Like Bruno Gironcoli’s monumental sculptures, Rube Goldberg’s crazy constructions examine the human element of the machine. And give instructions for nose wiping and catching mice.
Don’t you find it frustrating, too, when you’re eating and you don’t have any hands free to wipe your nose? And isn’t it always impossible to fish an olive out from deep down in a long-necked bottle? If you wanted to praise Rube Goldberg in one of today’s ubiquitous service texts, you would probably write something like this – offering the solution for the very specific problems immediately.
Reuben Garrett Lucius Goldberg, born in 1883 in San Francisco, was very successful as a cartoonist during his lifetime. Thousands of his comic strips were published, and later in life he created animated stories for television. Goldberg was a “Rock star” in his day, says Renny Pritikin, co-curator of the exhibition “The Art Of Rube Goldberg”, which was held in 2018 at the Jewish Museum of San Francisco.
The Rube Goldberg machine stands for the nonsensical inventions of his cartoons
Originally an engineering student, he came to world fame for his mad inventions, which are best described as “complicated contraptions” or “goofy gizmos”, although they now bear a name of their own: Rube Goldberg machines. Goldberg’s machines existed primarily as an idea. Drawn in his comics and strongly characterized by the wit of the early 20th century, you could find nonsensical but useful inventions like the “self-operating napkins”, for example. Later in his career, Rube Goldberg also worked as a game developer, with his best-known work and probably the template for the now popular classic “Mouse Trap” (which itself is a kind of Rube Goldberg machine).
His constructions have long since made it into popular culture via other channels too, and thus have become part of the real world: In 1987, Purdue University in Indiana launched the first “National Rube Goldberg Machine Competition”, and various other teaching and research institutions followed suit. Three hundred individual steps for blowing up a balloon or turning on the lights of a Christmas tree: The lengthier and more complex the route to the final goal the better.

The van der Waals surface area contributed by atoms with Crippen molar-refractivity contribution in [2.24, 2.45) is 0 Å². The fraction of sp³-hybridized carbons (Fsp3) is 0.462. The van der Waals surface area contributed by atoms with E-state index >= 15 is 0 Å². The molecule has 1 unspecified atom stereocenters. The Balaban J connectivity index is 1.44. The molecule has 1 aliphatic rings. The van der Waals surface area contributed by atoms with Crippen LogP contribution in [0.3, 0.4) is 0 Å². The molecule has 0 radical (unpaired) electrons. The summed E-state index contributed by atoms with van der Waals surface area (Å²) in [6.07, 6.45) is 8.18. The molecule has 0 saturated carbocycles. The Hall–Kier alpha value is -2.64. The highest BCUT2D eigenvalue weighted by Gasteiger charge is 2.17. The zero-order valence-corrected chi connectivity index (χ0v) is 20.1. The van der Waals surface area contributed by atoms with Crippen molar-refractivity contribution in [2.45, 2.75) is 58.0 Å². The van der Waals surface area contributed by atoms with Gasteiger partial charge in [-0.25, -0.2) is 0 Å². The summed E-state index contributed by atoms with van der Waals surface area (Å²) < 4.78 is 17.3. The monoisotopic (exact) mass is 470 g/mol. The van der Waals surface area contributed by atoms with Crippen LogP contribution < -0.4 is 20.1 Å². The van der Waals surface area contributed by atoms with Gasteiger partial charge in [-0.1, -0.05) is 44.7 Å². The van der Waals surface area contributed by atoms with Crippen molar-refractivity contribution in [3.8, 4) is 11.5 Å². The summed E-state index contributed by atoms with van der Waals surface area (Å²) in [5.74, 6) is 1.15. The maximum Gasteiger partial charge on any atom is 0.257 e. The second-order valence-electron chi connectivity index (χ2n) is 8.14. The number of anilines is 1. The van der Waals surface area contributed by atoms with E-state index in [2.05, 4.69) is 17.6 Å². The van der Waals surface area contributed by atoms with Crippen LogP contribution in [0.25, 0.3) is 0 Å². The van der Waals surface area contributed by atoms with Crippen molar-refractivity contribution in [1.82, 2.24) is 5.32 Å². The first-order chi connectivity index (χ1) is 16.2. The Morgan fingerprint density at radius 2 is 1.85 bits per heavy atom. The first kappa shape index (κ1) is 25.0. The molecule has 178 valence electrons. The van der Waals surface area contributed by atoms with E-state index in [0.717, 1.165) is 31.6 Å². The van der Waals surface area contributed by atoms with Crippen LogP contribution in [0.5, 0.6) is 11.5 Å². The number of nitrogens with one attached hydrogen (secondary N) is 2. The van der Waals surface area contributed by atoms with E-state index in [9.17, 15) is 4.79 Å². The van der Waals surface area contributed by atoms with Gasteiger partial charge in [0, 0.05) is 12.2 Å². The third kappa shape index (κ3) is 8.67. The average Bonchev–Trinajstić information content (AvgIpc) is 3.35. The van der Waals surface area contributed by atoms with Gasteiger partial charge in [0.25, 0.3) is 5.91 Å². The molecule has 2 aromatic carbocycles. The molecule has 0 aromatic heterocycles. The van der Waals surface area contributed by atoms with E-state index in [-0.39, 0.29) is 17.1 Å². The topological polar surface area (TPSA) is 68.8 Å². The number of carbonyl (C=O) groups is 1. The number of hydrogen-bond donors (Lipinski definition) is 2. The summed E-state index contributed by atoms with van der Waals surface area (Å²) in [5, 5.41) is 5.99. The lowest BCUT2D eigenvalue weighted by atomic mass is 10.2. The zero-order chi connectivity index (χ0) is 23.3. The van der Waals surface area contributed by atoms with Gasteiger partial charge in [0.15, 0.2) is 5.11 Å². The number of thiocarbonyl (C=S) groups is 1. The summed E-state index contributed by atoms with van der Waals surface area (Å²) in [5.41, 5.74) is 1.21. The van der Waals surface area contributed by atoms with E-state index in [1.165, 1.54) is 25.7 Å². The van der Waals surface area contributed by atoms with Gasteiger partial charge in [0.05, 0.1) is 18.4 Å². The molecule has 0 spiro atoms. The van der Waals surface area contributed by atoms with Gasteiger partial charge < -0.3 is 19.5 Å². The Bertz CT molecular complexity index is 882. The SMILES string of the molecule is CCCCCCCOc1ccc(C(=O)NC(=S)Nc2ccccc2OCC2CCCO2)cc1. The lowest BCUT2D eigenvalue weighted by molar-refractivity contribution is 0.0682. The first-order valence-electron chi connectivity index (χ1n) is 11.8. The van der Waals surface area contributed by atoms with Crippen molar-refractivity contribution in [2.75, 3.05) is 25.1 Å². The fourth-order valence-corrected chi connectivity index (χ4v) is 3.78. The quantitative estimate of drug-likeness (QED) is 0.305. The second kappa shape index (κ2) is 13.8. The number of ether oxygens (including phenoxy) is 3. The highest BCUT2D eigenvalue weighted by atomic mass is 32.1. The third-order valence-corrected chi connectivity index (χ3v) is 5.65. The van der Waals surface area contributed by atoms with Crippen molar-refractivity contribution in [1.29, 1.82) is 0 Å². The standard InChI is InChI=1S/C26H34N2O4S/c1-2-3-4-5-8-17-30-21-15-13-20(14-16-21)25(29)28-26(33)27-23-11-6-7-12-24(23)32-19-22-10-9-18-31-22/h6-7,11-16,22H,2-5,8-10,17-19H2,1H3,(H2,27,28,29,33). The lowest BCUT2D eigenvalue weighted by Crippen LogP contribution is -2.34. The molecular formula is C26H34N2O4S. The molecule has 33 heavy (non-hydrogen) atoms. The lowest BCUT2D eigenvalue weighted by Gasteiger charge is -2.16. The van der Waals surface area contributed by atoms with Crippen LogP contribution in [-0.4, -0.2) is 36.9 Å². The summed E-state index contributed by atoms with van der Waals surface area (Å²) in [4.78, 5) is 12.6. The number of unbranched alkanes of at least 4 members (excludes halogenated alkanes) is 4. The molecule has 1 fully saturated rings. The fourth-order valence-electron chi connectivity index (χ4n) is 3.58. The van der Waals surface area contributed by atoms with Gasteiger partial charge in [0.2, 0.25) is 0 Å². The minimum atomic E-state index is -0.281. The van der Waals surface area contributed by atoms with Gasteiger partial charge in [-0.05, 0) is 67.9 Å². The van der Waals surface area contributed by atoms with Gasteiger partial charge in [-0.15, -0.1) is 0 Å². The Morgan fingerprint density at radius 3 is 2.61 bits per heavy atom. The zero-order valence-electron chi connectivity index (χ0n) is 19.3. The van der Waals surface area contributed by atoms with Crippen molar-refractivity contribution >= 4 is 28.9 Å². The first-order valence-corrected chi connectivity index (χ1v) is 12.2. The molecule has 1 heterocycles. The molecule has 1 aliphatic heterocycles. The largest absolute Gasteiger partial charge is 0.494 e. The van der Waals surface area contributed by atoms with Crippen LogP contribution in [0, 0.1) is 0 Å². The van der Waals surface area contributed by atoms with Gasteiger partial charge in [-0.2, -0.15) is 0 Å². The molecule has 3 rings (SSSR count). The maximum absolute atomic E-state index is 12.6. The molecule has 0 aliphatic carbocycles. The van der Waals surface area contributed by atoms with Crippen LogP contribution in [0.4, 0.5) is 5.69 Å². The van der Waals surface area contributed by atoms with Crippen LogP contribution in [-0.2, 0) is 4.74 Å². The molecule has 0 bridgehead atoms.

Simple objects ignite a fire in an accomplished chain reaction
For their 2010 video clip to “This Too Shall Pass”, Chicago-based band “OK Go” presented a specially constructed Rube Goldberg machine made of more than 700 household objects, which set various actions in motion over the course of a good four minutes, eventually leading to an explosive paint gun ending. In the area of fine art, Swiss artist duo Fischli and Weiss made use of a similar principle with “Der Lauf der Dinge” (“The Way Things Go”) in 1987. With the difference that for them the process is not the means to an end as such, as is the case in the actual Rube Goldberg machine, but rather the purpose itself lies in the interaction of the means (although one could also ultimately see this as quintessential to all the above-mentioned contraptions).
The artist duo declared that their work tackled the great questions of moral theory, guilt and innocence, which in this chain of reactions appeared to be indivisibly connected dialectically. In their outsized experiments, simple everyday objects form a chain reaction verging on the grotesque, which ultimately sparks a flame, puts it out again and allows smoke to rise, but sets in motion all manner of great things as it does so. The work became a favorite among visitors to documenta 8. Which takes us back to Rube Goldberg, who didn’t actually build any machines himself, but rather sketched plans for possible constructions, to which he said: The most important thing is to make the observer laugh.
At the beginning of the 20th century, the machines people liked were no doubt those whose efficiency did not trigger shock and fear. Crucially, in some of their characteristics Rube Goldberg’s constructions are inferior to human beings – hence they act in a hopelessly more laborious, lengthy manner to achieve something that humans would be able to do very capably without technical assistance (indeed, in the USA the name “Rube Goldberg” is now synonymous with actions carried out in a particularly laborious way).
Despite this, Goldberg’s drawings at times revealed more glaringly than elsewhere the disquieting notion that the machine made by human hand doesn’t necessarily have to be human-friendly. Goldberg’s humor could often verge on dark, as in the “Automatic Suicide Device for Unlucky Stock Speculators” from 1914. The age-old question of who’s the cynic here – the human designer or the executing machine is – appears to have been answered by Rube Goldberg at least, and unequivocally so.